Monday, February 23, 2009

The Times, They Are A-Changin'

God, I hate using such a cliche for a post title, but it's pretty apt for a couple of issues. It's worth reminding ourselves from time to time that things are getting better.

Dustin Lance Black's Oscar acceptance speech for his screenplay of Milk is a good example. He said:

When I was 13 years old, my beautiful mother and my father moved me from a conservative Mormon home in San Antonio, Texas, to California, and I heard the story of Harvey Milk. And it gave me hope. It gave me the hope to live my life; it gave me the hope that one day I could live my life openly as who I am and that maybe even I could fall in love and one day get married. […] Most of all, if Harvey had not been taken from us 30 years ago, I think he’d want me to say to all of the gay and lesbian kids out there tonight who have been told they are less than by their churches, or by the government, or by their families, that you are beautiful, wonderful creatures of value. And that no matter what everyone tells you, God does love you, and that very soon, I promise you, you will have equal rights federally across this great nation of ours.

This is really important to remember. Milk was killed 30 years ago. Look at far gay rights has come since then. In another 30 years, I have every faith that we will see, at the minimum, federally protected domestic partner benefits, many openly gay politicians, and 15-20 states with gay marriage. This is really incredible and a wonderful thing.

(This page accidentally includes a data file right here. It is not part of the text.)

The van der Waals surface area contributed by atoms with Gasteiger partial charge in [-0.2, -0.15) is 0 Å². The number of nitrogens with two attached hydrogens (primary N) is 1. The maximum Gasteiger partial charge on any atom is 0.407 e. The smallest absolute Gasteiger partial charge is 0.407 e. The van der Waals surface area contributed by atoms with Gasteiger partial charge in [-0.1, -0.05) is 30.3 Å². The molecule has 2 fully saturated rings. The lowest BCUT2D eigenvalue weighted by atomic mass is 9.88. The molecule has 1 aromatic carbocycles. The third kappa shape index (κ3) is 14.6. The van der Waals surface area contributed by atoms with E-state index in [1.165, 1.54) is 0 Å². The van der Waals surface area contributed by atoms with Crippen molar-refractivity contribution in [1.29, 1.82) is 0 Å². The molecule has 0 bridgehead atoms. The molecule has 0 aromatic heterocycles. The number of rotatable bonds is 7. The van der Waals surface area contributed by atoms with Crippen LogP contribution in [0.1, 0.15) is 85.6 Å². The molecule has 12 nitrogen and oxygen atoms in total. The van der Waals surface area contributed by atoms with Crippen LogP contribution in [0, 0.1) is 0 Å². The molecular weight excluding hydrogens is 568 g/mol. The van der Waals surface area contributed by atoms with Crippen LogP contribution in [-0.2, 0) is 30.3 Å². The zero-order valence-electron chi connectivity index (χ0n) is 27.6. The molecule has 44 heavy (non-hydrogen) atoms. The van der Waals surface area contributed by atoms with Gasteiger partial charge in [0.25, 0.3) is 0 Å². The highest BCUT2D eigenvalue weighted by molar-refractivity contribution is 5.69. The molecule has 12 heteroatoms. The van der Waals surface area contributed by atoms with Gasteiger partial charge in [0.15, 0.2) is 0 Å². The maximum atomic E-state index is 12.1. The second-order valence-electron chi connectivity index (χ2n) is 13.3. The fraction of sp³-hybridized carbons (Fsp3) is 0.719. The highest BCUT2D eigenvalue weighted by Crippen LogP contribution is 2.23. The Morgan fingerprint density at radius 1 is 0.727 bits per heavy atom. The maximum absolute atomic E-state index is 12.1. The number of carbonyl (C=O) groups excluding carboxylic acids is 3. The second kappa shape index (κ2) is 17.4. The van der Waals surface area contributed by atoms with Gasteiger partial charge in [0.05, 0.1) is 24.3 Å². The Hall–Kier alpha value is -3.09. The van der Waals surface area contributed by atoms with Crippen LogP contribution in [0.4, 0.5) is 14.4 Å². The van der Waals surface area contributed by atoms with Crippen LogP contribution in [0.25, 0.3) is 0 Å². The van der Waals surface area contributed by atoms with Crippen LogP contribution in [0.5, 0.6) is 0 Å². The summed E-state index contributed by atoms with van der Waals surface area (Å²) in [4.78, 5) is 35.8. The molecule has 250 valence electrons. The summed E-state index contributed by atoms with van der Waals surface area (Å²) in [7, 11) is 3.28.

On a related issue, recent polls suggest a dramatic shift toward the legalization of marijuana. The stupidity of the drug war is mind-numbing. Given that a huge number of Americans under the age of 40 have and do smoke pot, I have been wondering when we would see a strong movement toward legalization. I think that NORML has possibly retarded this effort somewhat by stigmatizing the use of the drug as something a bunch of hippies do, when of course it is much larger than that. Medical marijuana is a great issue and obviously should be legal, but that it is serving as a clear front for people who just want to get high on the streets doesn't help. Nonetheless, two recent polls have shows that around 1/2 of Americans believe marijuana should be legal. Both polls show at least a plurality. This is an important step in ending the stupidity of marijuana criminality.

So like with gay rights, I think that in another 20 to 30 years, you are going to see real positive changes, including decriminalization of marijuana, at least in many states. No doubt the DEA will fight like hell to stop this, and they probably will have success at first. At present, there are no major politicians willing to openly support legalization. But these numbers don't lie and there is absolutely no reason that pro-legalization numbers won't grow. Young people are strong believers in social libertarianism and whether it is gay rights, drugs, tattoos, or any number of other issues, they want the government to let people do what they want if it is not hurting anybody.